The Bone Church
|"The Bone Church"|
|Genre(s)||horror, fantasy, narrative poetry|
|Published in||Playboy, The Bazaar of Bad Dreams|
|Publisher||Playboy, Charles Scribner's Sons|
|Publication date||November, 2009|
|Preceded by||"A Death"|
"The Bone Church" is a narrative poem by Stephen King, first published in the November, 2009 issue of Playboy, where it was illustrated by Phil Hale. It has since been collected and re-introduced in the November 3, 2015 anthology The Bazaar of Bad Dreams. In that introduction, King reveals that the poem is a revision of one he remembers writing in the late '60s, which was performed by a friend at a University of Maine gathering.
The poem's narrative is told in the first-person vernacular of a bar patron, who, in exchange for memories, demands drinks of his unidentified listener. He describes a doomed expedition through the jungles of an unnamed land, at the end of which only a few of the once-large party have survived. Awaiting the survivors is a dark, mystical experience.
The poem is related much like a regular narrative, as distinguished (by King himself in his prologue to it, for The Bazaar of Bad Dreams) from lyric poetry. It contains less than twenty stanzas and, although an occasional rhyme can be discerned, follows no standardised form, placing it in the category of free verse. The original late '60s version, since lost, was inspired, King says, by such Robert Browning narrative poems as "My Last Duchess". (Another Browning piece, "Childe Roland to the Dark Tower Came", famously inspired King's self-described magnum opus, his Dark Tower series.)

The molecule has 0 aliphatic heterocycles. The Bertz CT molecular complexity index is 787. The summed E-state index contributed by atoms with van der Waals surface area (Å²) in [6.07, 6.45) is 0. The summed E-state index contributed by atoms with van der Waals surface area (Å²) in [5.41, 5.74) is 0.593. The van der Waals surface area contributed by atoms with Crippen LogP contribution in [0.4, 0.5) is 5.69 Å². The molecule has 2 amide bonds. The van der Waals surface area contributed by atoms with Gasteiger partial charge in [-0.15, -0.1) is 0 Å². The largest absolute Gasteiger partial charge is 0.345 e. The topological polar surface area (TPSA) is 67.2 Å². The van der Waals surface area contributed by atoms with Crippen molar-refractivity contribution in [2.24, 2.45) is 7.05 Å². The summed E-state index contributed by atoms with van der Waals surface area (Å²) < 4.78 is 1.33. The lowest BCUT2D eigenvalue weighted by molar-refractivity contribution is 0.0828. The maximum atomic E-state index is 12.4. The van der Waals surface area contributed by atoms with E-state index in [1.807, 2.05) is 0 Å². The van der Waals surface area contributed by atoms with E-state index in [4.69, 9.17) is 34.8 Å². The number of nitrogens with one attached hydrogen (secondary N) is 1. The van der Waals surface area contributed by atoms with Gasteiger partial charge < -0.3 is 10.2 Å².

The poem's narrative style, of a man relating to a stranger the details of a macabre journey, has invited comparisons with Samuel Taylor Coleridge. (The plot of whose poem "The Rime of the Ancient Mariner" follows a similar thread.) The fearsome jungle setting and wildlife, on the other hand, has been compared to some of the poems and stories of Rudyard Kipling.